The Hall’s introductory videos often function as a drowsy suspension of the momentum generated by the music, although a noteworthy exception was the contribution on this evening of Peter Gabriel, who has recorded and toured with both Gadd and Levin. He recalled a show where he was throwing around a microphone stand, which came down on Levin’s head. “(Expletive deleted),” Gabriel said, “I’ve killed him.” Gabriel saluted Gadd with a joke: How many drummers does it take to change a lightbulb? “One, and 12 to discuss how Steve Gadd would have done it.”

Gadd and Levin were joined Sunday night by their old bandmates from L’Image, a groundbreaking soft-jazz outfit that first appeared in the 1970s, although it didn’t release an album until 2010: Mike Mainieri, David Spinozza and Warren Bernhardt. Their songs were near-perfect jazz fusion: “Praise,” “Hidden Drive,” “The Brat” and “Bullet Train.”  All performed as a lonely guitar sat at the front of the stage.

The guitar was for Simon, of course.

“Requests?” Simon asked after coming out to a standing ovation. He was showered by suggestions, but the two choices had already been made. “50 Ways to Leave Your Lover,” showcasing the immediately identifiable Army Corps riff that Gadd brought to open the song. And “Late in the Evening,” featuring Levin’s signature bass line.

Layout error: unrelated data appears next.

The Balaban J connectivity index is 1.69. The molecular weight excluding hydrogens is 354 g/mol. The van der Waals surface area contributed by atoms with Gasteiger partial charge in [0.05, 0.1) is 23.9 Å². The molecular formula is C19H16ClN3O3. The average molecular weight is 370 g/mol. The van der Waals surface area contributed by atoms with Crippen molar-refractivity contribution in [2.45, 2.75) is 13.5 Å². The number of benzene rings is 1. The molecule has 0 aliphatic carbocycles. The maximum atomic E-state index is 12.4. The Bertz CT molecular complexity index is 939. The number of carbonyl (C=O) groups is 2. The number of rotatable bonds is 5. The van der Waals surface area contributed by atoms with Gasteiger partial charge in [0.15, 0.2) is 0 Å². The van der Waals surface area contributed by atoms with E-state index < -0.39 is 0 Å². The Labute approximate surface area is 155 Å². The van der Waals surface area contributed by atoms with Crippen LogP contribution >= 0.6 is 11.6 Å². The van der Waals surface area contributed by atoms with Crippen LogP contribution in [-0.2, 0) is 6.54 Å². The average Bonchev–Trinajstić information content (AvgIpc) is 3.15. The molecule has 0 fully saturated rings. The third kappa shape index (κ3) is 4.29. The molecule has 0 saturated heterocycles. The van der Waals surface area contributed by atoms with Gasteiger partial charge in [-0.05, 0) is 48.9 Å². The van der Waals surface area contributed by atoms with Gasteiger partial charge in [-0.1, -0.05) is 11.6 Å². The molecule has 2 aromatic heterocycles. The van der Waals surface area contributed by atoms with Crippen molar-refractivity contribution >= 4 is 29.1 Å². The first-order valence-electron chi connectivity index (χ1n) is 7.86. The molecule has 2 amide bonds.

As if the Campbell Brothers’ room-shaking blend of gospel, country, rock, jazz and soul wasn’t enough – the band has played with The Allman Brothers, and Medeski Martin & Wood – it was joined at the show by sacred steel star Robert Randolph, who led a blistering version of Jimi Hendrix’ “Purple Haze.” That wouldn’t have happened without Chuck Campbell, who gave Randolph his first pedal-steel guitar, from the House of Guitars.

In accepting their induction, electric guitarist Phil Campbell thanked portions of the local music community that often go unmentioned. Churches, of course, and The House of Guitars, who Campbell noted never questioned why black teenage musicians would want a pedal-steel guitar.

And Chuck Campbell found yet another connection among this year’s nominees. Years ago, when he was working for Rochester Gas & Electric, he was called to fix a gas leak in Penfield. The repair done, the homeowner played some drums for Campbell, and encouraged him and his band – “Nobodies” at the time, according to Campbell – to keep playing. That homeowner and drummer was Steve Gadd.

Jeff Spevak is a Rochester entertainment writer. You can read more at